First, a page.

(Un)accepted foods: Why are some edible substances considered food and others not?

My Little Pony Burger

Last night Stichting Ruw hosted an event on “(Un)accepted Foods”.

The goal of the evening was to learn more about the potential of insects as food and about eating unconventional food products like horse and goose meat. 

There were excellent presentations.

Rob Hagenouw, an artist, spoke about his project Keuken van het Ongewenst Dier(Kitchen of the Unwanted Animal) where they make and sell  “My Little Pony Burgers” and croquettes from geese shot at the airport.

Arnold van Huis, author of ‘The Insect Cookbook’ and Professor of Entomology (see his TED talk here) gave a fascinating talk covering the opportunities and challenges association with the development of an insect eating culture in Europe.

Jessica Duncan, from the Rural Sociology Group, provided a socio-cultural perspective on food categorisation: why are some edible substances considered food and others not. The presentation is available here.

PUREFOOD conference teaser – The many benefits of local food

On May 14 and 15 2014 the PUREFOOD conference entitled “Take action? Collaborative action for more sustainable food systems” will take place in Utrecht (The Netherlands). The morning of the first day (Wednesday May 14) will take place in the Central Museum of Utrecht and consists of three inspirational presentations followed by a reflection by keynote listener Professor Tim Lang and discussions in workshops. In the afternoon there will be three excursions to urban and peri-urban agriculture and food initiatives in and around Utrecht.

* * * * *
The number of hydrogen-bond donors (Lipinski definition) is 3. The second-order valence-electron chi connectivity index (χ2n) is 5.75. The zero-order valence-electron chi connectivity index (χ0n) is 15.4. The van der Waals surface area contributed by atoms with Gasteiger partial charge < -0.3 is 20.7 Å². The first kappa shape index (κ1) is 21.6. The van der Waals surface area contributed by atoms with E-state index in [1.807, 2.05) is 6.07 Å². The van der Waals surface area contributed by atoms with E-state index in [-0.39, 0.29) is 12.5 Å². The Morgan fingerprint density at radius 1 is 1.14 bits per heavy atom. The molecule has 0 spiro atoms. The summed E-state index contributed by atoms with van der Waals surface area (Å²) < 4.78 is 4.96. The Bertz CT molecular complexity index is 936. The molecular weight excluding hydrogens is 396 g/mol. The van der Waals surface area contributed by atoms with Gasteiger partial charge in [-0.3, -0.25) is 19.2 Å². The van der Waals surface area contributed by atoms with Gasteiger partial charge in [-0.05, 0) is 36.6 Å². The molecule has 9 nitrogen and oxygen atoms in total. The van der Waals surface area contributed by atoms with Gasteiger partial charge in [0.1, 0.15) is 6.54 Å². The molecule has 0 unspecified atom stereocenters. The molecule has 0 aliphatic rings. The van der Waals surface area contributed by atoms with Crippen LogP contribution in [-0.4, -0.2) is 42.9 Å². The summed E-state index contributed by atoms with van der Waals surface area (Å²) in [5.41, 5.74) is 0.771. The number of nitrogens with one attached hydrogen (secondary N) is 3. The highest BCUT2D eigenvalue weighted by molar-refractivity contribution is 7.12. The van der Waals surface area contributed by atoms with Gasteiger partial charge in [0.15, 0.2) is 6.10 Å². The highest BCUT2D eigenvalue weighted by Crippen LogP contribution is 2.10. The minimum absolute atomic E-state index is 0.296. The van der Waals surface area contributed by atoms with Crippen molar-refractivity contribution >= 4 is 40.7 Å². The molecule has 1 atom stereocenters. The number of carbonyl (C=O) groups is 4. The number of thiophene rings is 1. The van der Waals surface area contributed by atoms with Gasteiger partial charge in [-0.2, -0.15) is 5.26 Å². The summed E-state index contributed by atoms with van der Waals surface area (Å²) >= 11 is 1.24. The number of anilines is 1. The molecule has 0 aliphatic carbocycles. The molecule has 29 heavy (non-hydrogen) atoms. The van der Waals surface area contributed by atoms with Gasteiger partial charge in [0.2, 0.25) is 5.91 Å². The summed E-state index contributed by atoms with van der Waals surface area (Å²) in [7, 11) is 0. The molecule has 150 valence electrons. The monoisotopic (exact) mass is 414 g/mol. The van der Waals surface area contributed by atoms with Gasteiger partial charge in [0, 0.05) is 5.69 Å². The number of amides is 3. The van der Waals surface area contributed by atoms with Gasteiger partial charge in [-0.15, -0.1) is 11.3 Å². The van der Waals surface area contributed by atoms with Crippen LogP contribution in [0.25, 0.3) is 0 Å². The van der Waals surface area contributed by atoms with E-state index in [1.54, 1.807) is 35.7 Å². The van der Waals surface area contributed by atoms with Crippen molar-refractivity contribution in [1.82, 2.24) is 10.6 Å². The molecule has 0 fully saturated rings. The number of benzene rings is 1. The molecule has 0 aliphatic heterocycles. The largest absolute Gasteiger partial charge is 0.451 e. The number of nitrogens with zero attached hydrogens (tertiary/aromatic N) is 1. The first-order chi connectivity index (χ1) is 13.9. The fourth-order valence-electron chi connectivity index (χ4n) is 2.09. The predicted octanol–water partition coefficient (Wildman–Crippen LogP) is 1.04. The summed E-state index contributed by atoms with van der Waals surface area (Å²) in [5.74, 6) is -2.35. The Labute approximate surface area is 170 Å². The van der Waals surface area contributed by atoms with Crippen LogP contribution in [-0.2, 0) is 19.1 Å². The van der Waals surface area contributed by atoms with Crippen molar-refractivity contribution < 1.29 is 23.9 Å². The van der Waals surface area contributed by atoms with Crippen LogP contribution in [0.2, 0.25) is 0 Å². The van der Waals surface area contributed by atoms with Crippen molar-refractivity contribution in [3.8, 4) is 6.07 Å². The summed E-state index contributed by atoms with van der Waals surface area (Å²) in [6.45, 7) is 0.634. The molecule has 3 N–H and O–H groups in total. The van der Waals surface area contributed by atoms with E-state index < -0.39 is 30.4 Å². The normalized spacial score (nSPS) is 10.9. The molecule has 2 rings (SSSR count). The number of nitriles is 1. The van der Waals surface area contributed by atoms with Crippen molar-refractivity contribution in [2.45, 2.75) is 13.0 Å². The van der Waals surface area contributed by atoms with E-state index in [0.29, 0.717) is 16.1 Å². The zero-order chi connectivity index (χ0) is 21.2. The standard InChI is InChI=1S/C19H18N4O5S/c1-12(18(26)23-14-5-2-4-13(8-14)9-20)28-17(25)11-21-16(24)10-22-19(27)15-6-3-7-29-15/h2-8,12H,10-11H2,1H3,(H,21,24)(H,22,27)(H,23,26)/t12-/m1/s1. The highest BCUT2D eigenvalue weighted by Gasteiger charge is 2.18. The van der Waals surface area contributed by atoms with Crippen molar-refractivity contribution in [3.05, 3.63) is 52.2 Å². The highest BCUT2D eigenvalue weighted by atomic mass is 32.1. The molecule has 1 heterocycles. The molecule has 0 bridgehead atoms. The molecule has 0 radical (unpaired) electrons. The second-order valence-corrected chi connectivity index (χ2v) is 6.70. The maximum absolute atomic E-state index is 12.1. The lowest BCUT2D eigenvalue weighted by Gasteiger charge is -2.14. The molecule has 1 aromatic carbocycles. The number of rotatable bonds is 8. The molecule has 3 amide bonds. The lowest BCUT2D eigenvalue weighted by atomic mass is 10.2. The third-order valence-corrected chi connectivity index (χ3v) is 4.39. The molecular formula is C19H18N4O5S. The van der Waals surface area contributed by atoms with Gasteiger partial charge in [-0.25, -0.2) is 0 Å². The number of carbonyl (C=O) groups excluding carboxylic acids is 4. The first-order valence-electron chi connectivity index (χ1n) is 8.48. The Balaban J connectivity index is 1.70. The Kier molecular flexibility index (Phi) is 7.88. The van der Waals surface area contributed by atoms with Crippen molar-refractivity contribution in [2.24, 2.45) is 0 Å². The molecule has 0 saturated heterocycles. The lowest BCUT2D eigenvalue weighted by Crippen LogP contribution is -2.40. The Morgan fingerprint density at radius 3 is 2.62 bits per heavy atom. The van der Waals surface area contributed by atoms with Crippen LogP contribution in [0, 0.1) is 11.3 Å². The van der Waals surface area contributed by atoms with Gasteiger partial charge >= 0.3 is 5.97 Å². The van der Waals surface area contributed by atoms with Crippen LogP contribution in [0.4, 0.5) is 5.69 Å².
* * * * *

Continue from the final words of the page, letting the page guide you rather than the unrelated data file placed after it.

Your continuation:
The second day of the conference (Thursday May 15) will take place in DeFabrique in Utrecht. This second day is a joint event of PUREFOOD and the Day of Urban Farming, with a keynote speech by Claus Meyer (founder of the New Nordic Cuisine movement and co-owner of restaurant Noma in Copenhagen, which is considered to be the world’s best restaurant) and a wide variety of parallel workshops. For more information see the conference program.

As a teaser for the PUREFOOD conference Creative Beards has made a short animation movie addressing the main issues that have been studied in PUREFOOD.

Tip of the iceberg

This weekend I gave a lecture twice in ‘Het Klooster’ (The Convent) at Oerol, a famous week-long festival with theatre, performance and music at 63 locations on the Wadden Island Terschelling. Het Klooster features at Oerol this year and in its full capacity next year. The Dutch State Forestry Commission (Staatsbosbeheer) Firma Rieks Swarte and Peergroup will remove the topsoil of lines drawn at a field this year. The lines represent the layout of the Convent of St Gall, a detailed model from the 8th C for a monastery that was never built but nevertheless served as a ‘roadmap’ for many convents all over Europe in the middle-ages. Removal of top soil will give older seeds of rare species a chance while the map will be visible from a tower in the middle of the field and will be part of a theatre show at next year’s Oerol.